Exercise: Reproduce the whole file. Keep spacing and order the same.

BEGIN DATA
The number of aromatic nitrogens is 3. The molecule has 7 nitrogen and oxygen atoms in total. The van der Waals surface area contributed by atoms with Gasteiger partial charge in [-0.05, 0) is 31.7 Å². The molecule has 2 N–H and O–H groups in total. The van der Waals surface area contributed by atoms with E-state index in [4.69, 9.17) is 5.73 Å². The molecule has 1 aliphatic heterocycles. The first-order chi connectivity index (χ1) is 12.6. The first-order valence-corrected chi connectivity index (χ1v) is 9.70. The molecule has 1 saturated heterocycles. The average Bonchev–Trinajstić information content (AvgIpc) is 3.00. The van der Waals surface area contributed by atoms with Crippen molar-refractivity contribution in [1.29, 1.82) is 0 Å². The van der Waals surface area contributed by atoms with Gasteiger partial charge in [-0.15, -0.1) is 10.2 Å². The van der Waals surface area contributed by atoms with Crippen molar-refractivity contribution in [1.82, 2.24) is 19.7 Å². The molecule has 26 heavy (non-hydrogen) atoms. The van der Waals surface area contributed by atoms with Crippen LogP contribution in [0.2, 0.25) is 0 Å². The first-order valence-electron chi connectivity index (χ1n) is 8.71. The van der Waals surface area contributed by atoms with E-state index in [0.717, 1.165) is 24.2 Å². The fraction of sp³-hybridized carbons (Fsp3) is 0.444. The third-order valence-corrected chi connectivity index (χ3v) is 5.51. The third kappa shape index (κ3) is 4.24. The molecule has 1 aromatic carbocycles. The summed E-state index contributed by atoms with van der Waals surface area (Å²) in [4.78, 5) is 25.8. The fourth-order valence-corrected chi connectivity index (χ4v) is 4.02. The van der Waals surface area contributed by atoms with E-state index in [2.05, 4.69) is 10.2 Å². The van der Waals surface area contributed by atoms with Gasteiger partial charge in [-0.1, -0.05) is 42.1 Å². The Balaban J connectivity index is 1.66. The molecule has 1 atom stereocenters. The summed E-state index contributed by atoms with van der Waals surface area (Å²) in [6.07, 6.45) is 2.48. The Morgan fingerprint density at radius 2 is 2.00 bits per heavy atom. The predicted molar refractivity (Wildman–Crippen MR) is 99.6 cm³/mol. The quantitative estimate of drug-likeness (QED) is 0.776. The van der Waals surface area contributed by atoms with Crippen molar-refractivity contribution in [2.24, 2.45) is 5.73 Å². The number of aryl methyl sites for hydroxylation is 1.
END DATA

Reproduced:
The number of aromatic nitrogens is 3. The molecule has 7 nitrogen and oxygen atoms in total. The van der Waals surface area contributed by atoms with Gasteiger partial charge in [-0.05, 0) is 31.7 Å². The molecule has 2 N–H and O–H groups in total. The van der Waals surface area contributed by atoms with E-state index in [4.69, 9.17) is 5.73 Å². The molecule has 1 aliphatic heterocycles. The first-order chi connectivity index (χ1) is 12.6. The first-order valence-corrected chi connectivity index (χ1v) is 9.70. The molecule has 1 saturated heterocycles. The average Bonchev–Trinajstić information content (AvgIpc) is 3.00. The van der Waals surface area contributed by atoms with Crippen molar-refractivity contribution in [1.29, 1.82) is 0 Å². The van der Waals surface area contributed by atoms with Gasteiger partial charge in [-0.15, -0.1) is 10.2 Å². The van der Waals surface area contributed by atoms with Crippen molar-refractivity contribution in [1.82, 2.24) is 19.7 Å². The molecule has 26 heavy (non-hydrogen) atoms. The van der Waals surface area contributed by atoms with Crippen LogP contribution in [0.2, 0.25) is 0 Å². The first-order valence-electron chi connectivity index (χ1n) is 8.71. The van der Waals surface area contributed by atoms with E-state index in [0.717, 1.165) is 24.2 Å². The fraction of sp³-hybridized carbons (Fsp3) is 0.444. The third-order valence-corrected chi connectivity index (χ3v) is 5.51. The third kappa shape index (κ3) is 4.24. The molecule has 1 aromatic carbocycles. The summed E-state index contributed by atoms with van der Waals surface area (Å²) in [4.78, 5) is 25.8. The fourth-order valence-corrected chi connectivity index (χ4v) is 4.02. The van der Waals surface area contributed by atoms with E-state index in [2.05, 4.69) is 10.2 Å². The van der Waals surface area contributed by atoms with Gasteiger partial charge in [-0.1, -0.05) is 42.1 Å². The Balaban J connectivity index is 1.66. The molecule has 1 atom stereocenters. The summed E-state index contributed by atoms with van der Waals surface area (Å²) in [6.07, 6.45) is 2.48. The Morgan fingerprint density at radius 2 is 2.00 bits per heavy atom. The predicted molar refractivity (Wildman–Crippen MR) is 99.6 cm³/mol. The quantitative estimate of drug-likeness (QED) is 0.776. The van der Waals surface area contributed by atoms with Crippen molar-refractivity contribution in [2.24, 2.45) is 5.73 Å². The number of aryl methyl sites for hydroxylation is 1.